A pre-colonial law which ciriminalizes sex between men was upheld by a Singaporean high court on Monday March 30.
The law which does not apply to lesbians was challenged by activists emboldened after India’s decision to scrap similar legislation in 2018.
Two lawyers who represented three men: Johnson Ong Ming, a disc jockey, Roy Tan Seng Kee, a retired general practitioner and Bryan Choong Chee Hoong, the former executive director of LGBT+ non-profit organization Oogachaga, argued that Section 377A, a rarely implemented law under which a man found to have committed an act of “gross indecency” with another man could be imprisoned for up to two years, is unconstitutional.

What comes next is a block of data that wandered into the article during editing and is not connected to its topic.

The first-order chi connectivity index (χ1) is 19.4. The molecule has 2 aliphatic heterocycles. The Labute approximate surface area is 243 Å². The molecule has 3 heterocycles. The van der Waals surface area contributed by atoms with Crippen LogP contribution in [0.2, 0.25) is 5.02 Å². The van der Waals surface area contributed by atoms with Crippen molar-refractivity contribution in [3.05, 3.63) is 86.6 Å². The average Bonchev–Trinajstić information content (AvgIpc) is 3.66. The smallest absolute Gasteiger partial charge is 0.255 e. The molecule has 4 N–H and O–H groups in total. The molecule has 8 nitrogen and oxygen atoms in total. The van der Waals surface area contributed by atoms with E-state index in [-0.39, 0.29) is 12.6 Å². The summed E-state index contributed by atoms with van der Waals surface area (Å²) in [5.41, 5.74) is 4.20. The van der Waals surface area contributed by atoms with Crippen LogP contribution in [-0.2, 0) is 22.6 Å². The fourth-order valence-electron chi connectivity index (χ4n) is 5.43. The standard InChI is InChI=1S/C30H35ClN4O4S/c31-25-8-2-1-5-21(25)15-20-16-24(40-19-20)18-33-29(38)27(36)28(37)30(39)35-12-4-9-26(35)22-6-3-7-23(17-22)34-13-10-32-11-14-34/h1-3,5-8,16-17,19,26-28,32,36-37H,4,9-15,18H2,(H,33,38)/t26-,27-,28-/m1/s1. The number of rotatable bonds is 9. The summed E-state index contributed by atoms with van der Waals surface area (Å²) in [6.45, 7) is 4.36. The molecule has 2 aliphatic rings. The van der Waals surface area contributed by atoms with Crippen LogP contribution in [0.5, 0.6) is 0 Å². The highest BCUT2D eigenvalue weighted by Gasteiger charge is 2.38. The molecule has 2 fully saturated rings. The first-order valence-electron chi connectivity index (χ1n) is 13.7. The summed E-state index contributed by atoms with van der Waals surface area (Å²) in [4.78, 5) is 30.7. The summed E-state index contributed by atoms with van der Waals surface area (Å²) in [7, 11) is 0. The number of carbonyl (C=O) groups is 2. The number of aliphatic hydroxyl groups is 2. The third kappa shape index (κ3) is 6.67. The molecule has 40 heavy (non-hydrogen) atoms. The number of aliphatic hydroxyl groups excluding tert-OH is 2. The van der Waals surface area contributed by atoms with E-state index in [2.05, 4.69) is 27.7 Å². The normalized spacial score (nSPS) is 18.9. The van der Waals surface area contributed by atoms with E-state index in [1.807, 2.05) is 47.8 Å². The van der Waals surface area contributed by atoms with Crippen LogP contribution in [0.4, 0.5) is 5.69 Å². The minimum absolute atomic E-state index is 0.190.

However Judge See Kee Oon who presided over the case, dismissed the three applications. He said;
“The High Court dismisses all three applications.
“Legislation remains important in reflecting public sentiment and beliefs. Non-enforcement of the law against consensual male homosexual activity in private did not make it redundant.”
Reacting to the judgement, Bryan Choong stated that he was disappointed by the ruling. He further disclosed that his eyes are firmly on the road ahead.
The judgement came after Prime Minister Lee Hsien Loong revealed that the society in Singapore “is not that liberal on these matters”.
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